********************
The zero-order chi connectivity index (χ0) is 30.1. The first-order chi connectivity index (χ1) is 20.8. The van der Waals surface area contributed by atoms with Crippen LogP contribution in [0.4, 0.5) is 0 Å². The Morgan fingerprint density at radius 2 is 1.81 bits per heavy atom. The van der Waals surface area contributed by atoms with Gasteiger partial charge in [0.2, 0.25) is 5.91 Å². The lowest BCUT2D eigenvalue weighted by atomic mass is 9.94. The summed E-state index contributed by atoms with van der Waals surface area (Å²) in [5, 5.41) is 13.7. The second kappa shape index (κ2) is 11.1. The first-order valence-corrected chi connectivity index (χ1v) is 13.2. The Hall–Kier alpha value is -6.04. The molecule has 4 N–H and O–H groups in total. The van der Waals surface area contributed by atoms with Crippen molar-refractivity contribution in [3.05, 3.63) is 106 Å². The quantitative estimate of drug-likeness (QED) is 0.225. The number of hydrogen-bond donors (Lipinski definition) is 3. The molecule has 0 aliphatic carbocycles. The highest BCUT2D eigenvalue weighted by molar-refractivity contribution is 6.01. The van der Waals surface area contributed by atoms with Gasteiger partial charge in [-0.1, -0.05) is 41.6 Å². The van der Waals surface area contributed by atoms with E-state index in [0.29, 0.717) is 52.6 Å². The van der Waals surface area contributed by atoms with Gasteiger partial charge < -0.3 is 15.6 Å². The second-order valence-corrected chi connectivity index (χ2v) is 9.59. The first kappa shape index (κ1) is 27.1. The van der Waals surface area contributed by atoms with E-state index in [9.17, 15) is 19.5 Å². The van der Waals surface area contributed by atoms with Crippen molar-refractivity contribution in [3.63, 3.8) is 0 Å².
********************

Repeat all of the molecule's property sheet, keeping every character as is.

The zero-order chi connectivity index (χ0) is 30.1. The first-order chi connectivity index (χ1) is 20.8. The van der Waals surface area contributed by atoms with Crippen LogP contribution in [0.4, 0.5) is 0 Å². The Morgan fingerprint density at radius 2 is 1.81 bits per heavy atom. The van der Waals surface area contributed by atoms with Gasteiger partial charge in [0.2, 0.25) is 5.91 Å². The lowest BCUT2D eigenvalue weighted by atomic mass is 9.94. The summed E-state index contributed by atoms with van der Waals surface area (Å²) in [5, 5.41) is 13.7. The second kappa shape index (κ2) is 11.1. The first-order valence-corrected chi connectivity index (χ1v) is 13.2. The Hall–Kier alpha value is -6.04. The molecule has 4 N–H and O–H groups in total. The van der Waals surface area contributed by atoms with Crippen molar-refractivity contribution in [3.05, 3.63) is 106 Å². The quantitative estimate of drug-likeness (QED) is 0.225. The number of hydrogen-bond donors (Lipinski definition) is 3. The molecule has 0 aliphatic carbocycles. The highest BCUT2D eigenvalue weighted by molar-refractivity contribution is 6.01. The van der Waals surface area contributed by atoms with Gasteiger partial charge in [-0.1, -0.05) is 41.6 Å². The van der Waals surface area contributed by atoms with E-state index in [0.29, 0.717) is 52.6 Å². The van der Waals surface area contributed by atoms with Gasteiger partial charge < -0.3 is 15.6 Å². The second-order valence-corrected chi connectivity index (χ2v) is 9.59. The first kappa shape index (κ1) is 27.1. The van der Waals surface area contributed by atoms with E-state index in [9.17, 15) is 19.5 Å². The van der Waals surface area contributed by atoms with Crippen molar-refractivity contribution in [3.63, 3.8) is 0 Å².